50 For The Future:
The Kronos Learning
“Rǝqs means ‘dance’ in Azerbaijani as well as in all other Turkic languages. In Azerbaijan, many different dances have existed since time immemorial: for men and women, heroic and lyric, fast and slow. And the tradition of accompanying all important life events with all kinds of dances has been preserved to the present day: engagements and weddings, harvest and farewells, birthdays and even dates of death. There are also burial dances that accompany the farewell to the deceased person. In this respect, the dance tradition remains very strong and current in Azerbaijan today, especially in rural areas. In my new piece for the Kronos Quartet, I have attempted to reflect some of the rhythms and configurations of Azerbaijani dances."
Franghiz Ali-Zadeh discusses her musical background, her relationship with Kronos, the piece she wrote for Fifty for the Future, and more.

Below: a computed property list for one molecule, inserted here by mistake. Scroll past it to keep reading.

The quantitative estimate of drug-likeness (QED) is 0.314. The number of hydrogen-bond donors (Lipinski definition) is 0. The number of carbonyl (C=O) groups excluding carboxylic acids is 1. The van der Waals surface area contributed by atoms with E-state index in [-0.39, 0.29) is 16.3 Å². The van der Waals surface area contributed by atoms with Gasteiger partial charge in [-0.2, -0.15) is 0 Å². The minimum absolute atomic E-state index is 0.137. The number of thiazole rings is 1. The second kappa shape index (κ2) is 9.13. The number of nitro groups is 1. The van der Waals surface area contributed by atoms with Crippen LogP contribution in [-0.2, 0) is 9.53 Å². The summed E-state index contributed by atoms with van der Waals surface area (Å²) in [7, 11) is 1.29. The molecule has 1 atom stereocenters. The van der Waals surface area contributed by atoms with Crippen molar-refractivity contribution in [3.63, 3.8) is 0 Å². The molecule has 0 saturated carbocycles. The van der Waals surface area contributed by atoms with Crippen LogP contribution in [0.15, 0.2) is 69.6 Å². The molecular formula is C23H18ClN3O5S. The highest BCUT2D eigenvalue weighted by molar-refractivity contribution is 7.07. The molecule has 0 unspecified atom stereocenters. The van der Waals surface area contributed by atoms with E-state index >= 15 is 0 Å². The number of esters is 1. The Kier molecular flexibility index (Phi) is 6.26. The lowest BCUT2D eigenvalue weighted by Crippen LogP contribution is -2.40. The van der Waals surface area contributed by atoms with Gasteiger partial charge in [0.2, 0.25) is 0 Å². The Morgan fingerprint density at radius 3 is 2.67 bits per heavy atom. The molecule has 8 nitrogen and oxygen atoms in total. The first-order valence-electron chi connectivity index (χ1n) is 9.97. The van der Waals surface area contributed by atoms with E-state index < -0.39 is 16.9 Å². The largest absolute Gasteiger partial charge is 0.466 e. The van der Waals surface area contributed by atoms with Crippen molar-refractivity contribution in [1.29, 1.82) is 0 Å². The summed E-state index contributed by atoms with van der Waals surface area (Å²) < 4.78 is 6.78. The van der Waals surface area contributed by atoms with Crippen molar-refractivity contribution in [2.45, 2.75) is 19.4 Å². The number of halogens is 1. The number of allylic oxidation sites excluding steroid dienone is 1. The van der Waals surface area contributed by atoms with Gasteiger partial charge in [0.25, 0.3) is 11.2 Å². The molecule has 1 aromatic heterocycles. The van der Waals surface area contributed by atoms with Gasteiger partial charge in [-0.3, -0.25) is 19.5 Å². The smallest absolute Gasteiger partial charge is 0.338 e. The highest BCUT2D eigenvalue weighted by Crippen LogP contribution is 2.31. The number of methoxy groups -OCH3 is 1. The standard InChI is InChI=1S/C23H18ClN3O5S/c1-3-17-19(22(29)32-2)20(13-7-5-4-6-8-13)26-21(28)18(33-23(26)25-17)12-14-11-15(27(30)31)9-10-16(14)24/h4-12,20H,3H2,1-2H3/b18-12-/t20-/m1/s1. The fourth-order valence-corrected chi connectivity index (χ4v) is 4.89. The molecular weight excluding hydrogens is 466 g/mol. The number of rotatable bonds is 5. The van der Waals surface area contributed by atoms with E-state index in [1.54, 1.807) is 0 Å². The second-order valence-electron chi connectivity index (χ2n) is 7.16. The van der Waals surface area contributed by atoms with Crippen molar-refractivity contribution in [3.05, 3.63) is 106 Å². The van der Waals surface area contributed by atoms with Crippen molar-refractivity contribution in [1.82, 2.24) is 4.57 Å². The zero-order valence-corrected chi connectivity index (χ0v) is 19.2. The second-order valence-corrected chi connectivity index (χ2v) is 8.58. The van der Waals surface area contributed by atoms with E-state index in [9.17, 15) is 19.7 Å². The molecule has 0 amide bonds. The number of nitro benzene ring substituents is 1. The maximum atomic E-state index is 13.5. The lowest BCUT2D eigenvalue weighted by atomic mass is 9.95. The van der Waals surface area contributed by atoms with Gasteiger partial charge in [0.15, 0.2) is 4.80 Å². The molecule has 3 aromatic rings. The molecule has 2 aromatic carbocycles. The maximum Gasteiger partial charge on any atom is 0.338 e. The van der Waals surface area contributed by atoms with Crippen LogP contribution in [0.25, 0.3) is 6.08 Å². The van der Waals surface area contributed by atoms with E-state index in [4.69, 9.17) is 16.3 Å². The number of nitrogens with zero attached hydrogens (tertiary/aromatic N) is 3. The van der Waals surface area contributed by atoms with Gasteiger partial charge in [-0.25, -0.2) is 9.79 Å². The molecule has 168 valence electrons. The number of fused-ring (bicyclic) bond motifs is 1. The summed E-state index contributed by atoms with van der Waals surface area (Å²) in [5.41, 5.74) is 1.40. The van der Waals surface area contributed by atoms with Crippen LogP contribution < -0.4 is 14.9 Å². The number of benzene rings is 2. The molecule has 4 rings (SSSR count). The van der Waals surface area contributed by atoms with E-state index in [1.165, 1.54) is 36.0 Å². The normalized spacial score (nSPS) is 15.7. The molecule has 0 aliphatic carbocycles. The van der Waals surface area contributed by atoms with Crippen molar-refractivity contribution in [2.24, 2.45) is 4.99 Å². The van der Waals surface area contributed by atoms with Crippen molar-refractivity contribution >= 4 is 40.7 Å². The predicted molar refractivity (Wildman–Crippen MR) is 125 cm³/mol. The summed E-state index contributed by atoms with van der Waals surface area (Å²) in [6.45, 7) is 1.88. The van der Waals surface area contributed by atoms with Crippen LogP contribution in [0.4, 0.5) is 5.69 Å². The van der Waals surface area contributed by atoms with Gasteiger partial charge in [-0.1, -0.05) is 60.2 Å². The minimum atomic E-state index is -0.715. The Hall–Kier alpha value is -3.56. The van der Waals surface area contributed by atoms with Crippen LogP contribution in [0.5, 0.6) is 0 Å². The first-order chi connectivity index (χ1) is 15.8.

Franghiz Ali-Zadeh was born in Azerbaijan, a republic of the Soviet States. She first came to prominence as a composer and performer while still a student of the celebrated composer Kara Karayev. Ali-Zadeh is highly regarded for her creativity and distinctive style. Her compositions draw from the vocabulary of modern European classical music, including the Second Viennese School, and incorporate the sounds of mugham (the main modal unit of Arabic music), music traditional to Azerbaijan. As a pianist, she performs at international festivals, playing programs that include the works of Crumb, Messiaen, and Schoenberg, composers she has popularized for Eastern audiences. She is recognized as a master interpreter of works by 20th-century European and American composers, the Soviet avant-garde, and traditional Azerbaijani composers.
Franghiz is such a musical person. She has given our work an incredibly large vision of what quartet playing can be."